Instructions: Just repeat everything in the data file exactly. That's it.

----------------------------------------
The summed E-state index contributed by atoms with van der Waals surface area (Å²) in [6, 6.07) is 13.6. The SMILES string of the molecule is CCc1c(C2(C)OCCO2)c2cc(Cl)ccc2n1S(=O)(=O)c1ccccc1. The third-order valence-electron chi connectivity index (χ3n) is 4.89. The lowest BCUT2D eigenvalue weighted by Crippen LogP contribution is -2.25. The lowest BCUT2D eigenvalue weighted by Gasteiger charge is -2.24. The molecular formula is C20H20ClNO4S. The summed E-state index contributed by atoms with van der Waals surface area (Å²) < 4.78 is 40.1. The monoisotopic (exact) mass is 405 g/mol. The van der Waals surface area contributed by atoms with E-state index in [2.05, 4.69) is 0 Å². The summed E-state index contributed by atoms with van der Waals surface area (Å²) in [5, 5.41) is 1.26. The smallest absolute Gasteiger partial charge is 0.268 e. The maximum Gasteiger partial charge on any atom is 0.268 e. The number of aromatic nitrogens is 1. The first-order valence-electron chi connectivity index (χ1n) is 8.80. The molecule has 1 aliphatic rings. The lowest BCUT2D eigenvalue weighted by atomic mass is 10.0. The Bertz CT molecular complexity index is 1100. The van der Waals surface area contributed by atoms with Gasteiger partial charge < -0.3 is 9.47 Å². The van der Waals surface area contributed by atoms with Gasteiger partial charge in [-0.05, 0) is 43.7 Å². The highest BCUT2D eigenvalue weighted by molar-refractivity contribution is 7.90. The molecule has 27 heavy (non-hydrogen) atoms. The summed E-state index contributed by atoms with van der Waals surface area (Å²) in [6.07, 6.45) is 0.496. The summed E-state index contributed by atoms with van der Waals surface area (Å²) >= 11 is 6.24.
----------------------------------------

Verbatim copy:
The summed E-state index contributed by atoms with van der Waals surface area (Å²) in [6, 6.07) is 13.6. The SMILES string of the molecule is CCc1c(C2(C)OCCO2)c2cc(Cl)ccc2n1S(=O)(=O)c1ccccc1. The third-order valence-electron chi connectivity index (χ3n) is 4.89. The lowest BCUT2D eigenvalue weighted by Crippen LogP contribution is -2.25. The lowest BCUT2D eigenvalue weighted by Gasteiger charge is -2.24. The molecular formula is C20H20ClNO4S. The summed E-state index contributed by atoms with van der Waals surface area (Å²) < 4.78 is 40.1. The monoisotopic (exact) mass is 405 g/mol. The van der Waals surface area contributed by atoms with E-state index in [2.05, 4.69) is 0 Å². The summed E-state index contributed by atoms with van der Waals surface area (Å²) in [5, 5.41) is 1.26. The smallest absolute Gasteiger partial charge is 0.268 e. The maximum Gasteiger partial charge on any atom is 0.268 e. The number of aromatic nitrogens is 1. The first-order valence-electron chi connectivity index (χ1n) is 8.80. The molecule has 1 aliphatic rings. The lowest BCUT2D eigenvalue weighted by atomic mass is 10.0. The Bertz CT molecular complexity index is 1100. The van der Waals surface area contributed by atoms with Gasteiger partial charge < -0.3 is 9.47 Å². The van der Waals surface area contributed by atoms with Gasteiger partial charge in [-0.05, 0) is 43.7 Å². The highest BCUT2D eigenvalue weighted by molar-refractivity contribution is 7.90. The molecule has 27 heavy (non-hydrogen) atoms. The summed E-state index contributed by atoms with van der Waals surface area (Å²) in [6.07, 6.45) is 0.496. The summed E-state index contributed by atoms with van der Waals surface area (Å²) >= 11 is 6.24.